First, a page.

Located in one of the most fertile regions of northern Tunisia, the site of Thuburbo Maius bears witness to the prosperity of the plain of the wadi Miliane-el Kebir during antiquity. Its total surface area of 120 hectares, with one-third inside the gates, is that of the medium-sized towns of ancient Tunisia.
The original name Thuburbo, of Libyan-Berber origin, was modified by the Roman administration, by adding the adjective Maius, which means ‘Greater’, or better still ‘Ancient’. This new denomination dates back to the beginning of the Roman period, certainly at the time of the deduction, about 50 km to the north, of the military colony of Thuburbo Minus, (the present Tebourba).
The oldest archeological evidence of the town dates back to the Punic period but is limited to a potter's kiln, floors, ceramic shards, and Punic coins found in some districts of the town. The centerpiece of the town's pre-Roman past is a votive cippus dedicated to Demeter dating from the 2nd -1st century BC. (today in the Bardo Museum).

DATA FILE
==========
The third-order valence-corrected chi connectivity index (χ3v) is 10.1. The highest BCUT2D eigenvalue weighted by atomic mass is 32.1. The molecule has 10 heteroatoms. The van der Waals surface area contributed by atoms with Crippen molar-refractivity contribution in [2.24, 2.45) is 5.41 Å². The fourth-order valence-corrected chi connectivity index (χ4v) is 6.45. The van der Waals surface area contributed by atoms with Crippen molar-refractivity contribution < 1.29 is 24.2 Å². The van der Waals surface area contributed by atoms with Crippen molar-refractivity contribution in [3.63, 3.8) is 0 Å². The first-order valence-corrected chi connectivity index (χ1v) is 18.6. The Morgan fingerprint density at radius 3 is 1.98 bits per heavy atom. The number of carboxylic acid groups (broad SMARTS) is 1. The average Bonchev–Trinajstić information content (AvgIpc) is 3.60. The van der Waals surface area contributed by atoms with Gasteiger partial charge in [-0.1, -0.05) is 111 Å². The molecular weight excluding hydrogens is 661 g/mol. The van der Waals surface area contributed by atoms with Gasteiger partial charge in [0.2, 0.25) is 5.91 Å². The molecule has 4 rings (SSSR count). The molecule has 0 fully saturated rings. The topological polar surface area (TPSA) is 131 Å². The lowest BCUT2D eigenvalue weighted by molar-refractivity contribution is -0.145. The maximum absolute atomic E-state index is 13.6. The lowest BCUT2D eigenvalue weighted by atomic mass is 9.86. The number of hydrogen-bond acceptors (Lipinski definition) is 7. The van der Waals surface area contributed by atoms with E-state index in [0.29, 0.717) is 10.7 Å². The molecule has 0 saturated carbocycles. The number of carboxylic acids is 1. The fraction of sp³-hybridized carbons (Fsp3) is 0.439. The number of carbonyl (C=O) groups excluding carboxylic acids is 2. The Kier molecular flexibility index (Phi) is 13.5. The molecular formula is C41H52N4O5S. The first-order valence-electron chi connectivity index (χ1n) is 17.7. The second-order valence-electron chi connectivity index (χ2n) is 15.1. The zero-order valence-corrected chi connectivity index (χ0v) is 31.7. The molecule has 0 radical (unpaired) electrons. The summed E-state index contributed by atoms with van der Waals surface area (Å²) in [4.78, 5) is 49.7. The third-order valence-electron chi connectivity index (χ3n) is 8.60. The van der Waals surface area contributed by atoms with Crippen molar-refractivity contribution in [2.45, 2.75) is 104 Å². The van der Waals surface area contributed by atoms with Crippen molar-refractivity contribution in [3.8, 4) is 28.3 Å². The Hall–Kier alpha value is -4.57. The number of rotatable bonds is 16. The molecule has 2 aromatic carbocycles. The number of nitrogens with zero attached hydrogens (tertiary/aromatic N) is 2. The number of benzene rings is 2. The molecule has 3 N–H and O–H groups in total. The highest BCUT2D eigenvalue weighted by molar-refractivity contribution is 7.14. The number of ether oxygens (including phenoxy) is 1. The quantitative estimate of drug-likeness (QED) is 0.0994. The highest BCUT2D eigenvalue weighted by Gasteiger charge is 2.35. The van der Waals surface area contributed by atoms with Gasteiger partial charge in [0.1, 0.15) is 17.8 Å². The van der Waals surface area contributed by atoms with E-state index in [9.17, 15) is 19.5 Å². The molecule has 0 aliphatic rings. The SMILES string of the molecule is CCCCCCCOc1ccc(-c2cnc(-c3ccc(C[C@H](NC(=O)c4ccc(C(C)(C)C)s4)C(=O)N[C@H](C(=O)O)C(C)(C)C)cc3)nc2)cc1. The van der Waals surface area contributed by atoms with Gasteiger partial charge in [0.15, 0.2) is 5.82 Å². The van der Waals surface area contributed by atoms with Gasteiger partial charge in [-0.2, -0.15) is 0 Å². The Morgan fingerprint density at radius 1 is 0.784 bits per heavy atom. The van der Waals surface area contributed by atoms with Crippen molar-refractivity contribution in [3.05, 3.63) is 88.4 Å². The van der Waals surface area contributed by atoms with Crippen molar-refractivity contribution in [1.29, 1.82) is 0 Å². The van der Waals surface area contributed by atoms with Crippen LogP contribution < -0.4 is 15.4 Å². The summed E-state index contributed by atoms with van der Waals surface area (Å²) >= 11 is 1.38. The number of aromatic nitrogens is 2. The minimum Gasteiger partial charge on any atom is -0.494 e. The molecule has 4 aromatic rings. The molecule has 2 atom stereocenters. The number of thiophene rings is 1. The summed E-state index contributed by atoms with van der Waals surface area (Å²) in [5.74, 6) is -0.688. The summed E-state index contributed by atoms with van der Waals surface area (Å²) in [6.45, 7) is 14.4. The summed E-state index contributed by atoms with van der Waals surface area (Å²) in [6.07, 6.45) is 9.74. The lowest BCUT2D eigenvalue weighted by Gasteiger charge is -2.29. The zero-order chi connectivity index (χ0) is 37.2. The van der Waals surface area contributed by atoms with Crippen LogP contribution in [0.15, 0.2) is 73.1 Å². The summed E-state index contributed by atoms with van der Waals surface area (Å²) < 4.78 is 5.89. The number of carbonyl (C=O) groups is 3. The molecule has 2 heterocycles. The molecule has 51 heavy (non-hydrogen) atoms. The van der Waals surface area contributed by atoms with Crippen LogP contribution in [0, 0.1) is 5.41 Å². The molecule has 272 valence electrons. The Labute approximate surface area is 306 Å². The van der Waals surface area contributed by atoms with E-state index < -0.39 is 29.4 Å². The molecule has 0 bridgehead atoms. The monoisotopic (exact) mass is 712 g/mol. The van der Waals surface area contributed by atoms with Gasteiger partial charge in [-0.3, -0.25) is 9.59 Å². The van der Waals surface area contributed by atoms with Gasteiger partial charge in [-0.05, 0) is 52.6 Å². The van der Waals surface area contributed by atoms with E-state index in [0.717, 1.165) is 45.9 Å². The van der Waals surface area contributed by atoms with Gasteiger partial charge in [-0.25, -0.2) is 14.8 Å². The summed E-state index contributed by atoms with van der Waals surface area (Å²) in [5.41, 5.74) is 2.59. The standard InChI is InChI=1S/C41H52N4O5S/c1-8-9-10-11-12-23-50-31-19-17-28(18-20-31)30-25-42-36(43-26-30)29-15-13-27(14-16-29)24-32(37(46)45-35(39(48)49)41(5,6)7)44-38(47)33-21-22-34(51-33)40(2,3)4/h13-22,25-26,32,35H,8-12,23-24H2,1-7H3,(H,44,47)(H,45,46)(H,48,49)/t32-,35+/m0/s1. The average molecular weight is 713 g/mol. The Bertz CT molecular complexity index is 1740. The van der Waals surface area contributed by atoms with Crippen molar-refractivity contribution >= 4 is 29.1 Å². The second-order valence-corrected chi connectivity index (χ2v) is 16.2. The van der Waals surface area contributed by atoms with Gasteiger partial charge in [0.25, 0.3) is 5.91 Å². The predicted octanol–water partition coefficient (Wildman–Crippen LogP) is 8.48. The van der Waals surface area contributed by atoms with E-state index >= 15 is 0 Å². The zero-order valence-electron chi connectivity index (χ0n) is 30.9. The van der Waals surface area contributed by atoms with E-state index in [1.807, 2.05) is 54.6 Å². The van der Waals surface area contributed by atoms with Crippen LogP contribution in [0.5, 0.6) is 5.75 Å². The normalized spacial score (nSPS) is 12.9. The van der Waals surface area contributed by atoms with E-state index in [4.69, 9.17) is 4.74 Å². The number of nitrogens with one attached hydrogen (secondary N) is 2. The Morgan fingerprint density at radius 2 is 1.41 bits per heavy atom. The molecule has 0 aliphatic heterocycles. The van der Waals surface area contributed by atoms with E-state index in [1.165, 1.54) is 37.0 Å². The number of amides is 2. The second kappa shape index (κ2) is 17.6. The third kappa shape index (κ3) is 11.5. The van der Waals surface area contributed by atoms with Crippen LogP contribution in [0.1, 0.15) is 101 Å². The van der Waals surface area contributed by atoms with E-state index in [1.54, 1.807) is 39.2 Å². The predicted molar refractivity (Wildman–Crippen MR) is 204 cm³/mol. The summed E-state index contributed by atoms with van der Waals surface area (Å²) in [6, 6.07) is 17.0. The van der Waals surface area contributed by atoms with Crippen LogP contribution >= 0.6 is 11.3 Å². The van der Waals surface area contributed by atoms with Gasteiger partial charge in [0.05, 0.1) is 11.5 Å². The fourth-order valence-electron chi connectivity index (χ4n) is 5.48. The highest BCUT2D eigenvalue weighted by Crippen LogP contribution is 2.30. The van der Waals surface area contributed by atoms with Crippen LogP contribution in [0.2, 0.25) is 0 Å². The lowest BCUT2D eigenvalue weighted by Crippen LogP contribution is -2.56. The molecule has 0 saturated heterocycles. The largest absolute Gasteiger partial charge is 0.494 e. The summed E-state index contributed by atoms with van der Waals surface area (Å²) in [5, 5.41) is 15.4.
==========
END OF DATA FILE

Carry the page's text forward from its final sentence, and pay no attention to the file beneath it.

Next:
The Roman town is, on the other hand, very well known thanks to its rich monumental finery (the forum quarter, the public winter and summer baths, a palestra (sports venue), sumptuous houses with, in some cases, craft quarters, about 16 temples...). The urbanization process has followed the different phases of the history of the Roman city, in particular the two status promotions of the 2nd century (municipium under Hadrian and honorary colony under Commodus), and the urban rehabilitation restoration works of the 4th century. From the 5th century onwards, epigraphic documentation became scarce and public monuments were abandoned or, in some cases, converted into craft workshops, as evidenced by the installation of an oil mill in the basement of the capitol).
The Vandal and later Byzantine presence is evident in early Christian art and architecture. A gold jewel found in the tomb of a vandal woman and the architecture of a temple transformed into a church are the most eloquent witnesses of these cultures.
The last archaeological evidence in the city, including ceramics from the demise backfill of some parts of the site, dates from the early 7th century.